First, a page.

Agogo crisis reflects failed confrontational strategy – Kwesi Aning
Security analyst at the Kofi Annan International Peacekeeping Training Centre, Dr. Kwesi Aning, is predicting a possible aggravation of the security crisis in Agogo in the Ashanti Region, soon.
According to Dr. Emmanuel Kwesi Aning, the confrontational approach adopted by the state security over the years has failed to bring the nomadic herdsmen menace under control.
Dr. Aning who is the training center’s Director of Faculty of Academic Affairs and Research said on Joy FM’s Super Morning Show on Wednesday that “the present strategy just reinforces some of the earlier strategies that led to the failure and the radicalisation of the situation.”
The security analyst was contributing to discussions on latest developments in the crisis following the shooting of four security personnel detailed to the area by herdsmen.
The officers, comprising three military men and a police officer, had reportedly received a distress call from a woman who said her farm had been invaded by cattle.
While responding to the call, the herdsmen opened fire on the security personnel.
The critically wounded officers, except the platoon commander, have all been flown to the 37 Military Hospital in Accra where they are receiving medical care.
The Agogo community has been a hotbed of attacks between farmers and herdsmen for nearly a decade. The latest incident has led to the removal the Agogo District Police Commander, ASP Samuel Azagu from his post after he was alleged to be in bed with the herdsmen. A charge he has disputed.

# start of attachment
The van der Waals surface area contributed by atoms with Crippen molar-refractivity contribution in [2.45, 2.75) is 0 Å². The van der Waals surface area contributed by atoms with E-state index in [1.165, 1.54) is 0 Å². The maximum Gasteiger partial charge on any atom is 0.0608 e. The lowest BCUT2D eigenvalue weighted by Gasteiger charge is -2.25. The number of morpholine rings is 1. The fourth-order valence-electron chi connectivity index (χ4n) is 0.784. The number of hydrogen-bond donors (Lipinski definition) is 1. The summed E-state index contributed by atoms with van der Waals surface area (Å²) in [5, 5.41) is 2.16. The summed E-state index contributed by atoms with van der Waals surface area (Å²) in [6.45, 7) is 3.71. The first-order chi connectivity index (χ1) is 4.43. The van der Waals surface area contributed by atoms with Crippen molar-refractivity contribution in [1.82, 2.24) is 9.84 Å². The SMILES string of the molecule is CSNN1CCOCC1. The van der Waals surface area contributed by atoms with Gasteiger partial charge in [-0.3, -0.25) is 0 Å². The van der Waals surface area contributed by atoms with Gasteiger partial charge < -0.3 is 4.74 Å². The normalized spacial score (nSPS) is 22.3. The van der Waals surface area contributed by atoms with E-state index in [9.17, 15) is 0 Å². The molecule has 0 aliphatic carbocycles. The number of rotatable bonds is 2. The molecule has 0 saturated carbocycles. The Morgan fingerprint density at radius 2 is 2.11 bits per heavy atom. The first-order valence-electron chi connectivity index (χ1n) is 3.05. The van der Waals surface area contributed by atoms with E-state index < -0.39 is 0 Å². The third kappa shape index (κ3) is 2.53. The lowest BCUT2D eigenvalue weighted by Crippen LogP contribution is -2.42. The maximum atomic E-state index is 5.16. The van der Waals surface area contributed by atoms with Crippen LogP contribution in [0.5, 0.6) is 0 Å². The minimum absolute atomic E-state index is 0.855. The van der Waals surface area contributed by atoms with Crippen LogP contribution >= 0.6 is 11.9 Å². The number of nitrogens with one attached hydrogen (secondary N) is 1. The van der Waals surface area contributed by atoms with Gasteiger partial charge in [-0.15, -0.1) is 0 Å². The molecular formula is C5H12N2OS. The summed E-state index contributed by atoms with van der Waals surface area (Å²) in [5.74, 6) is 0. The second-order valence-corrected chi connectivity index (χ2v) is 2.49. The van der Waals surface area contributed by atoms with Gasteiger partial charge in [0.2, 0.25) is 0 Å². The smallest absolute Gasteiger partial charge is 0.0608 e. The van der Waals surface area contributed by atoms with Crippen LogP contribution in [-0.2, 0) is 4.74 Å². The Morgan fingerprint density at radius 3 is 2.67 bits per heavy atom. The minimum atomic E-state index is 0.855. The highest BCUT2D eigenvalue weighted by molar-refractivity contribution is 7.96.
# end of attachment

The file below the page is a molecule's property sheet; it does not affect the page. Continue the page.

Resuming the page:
Dr Aning predicts that things are going to get worse.
He said “..the strategies that we are using are confrontational, we don’t seem to want to go to the root of the problem and we don’t want to look at ourselves in the mirror and to say we made a mistake [which] we need to change,” he projected.
He partially blamed the state over its failure fully implement a regulation on the movements of humans and cattle adopted by the Economic Community of West African States (ECOWAS).
“What we are seeing is the failure of the Ghanaian state to fulfill its part of the agreement as an ECOWAS member state relating to transhumance,” he noted.
Dr. Aning challenged the heads of the immigration and passports to “provide data and evidence of the number of cattle that they have rejected at any of our entry points…”
Some persons occupying high positions, he observed, have been profiting from the crisis making it almost impossible to flush out those behind the constant clashes between farmers and herdsmen in the area.
“It is the failure of those who ought to lead and govern to apply the laws of this country that transforms tiny droplets of problems and challenges into a potential mighty ocean that we are seeing now,” Dr. Aning stated.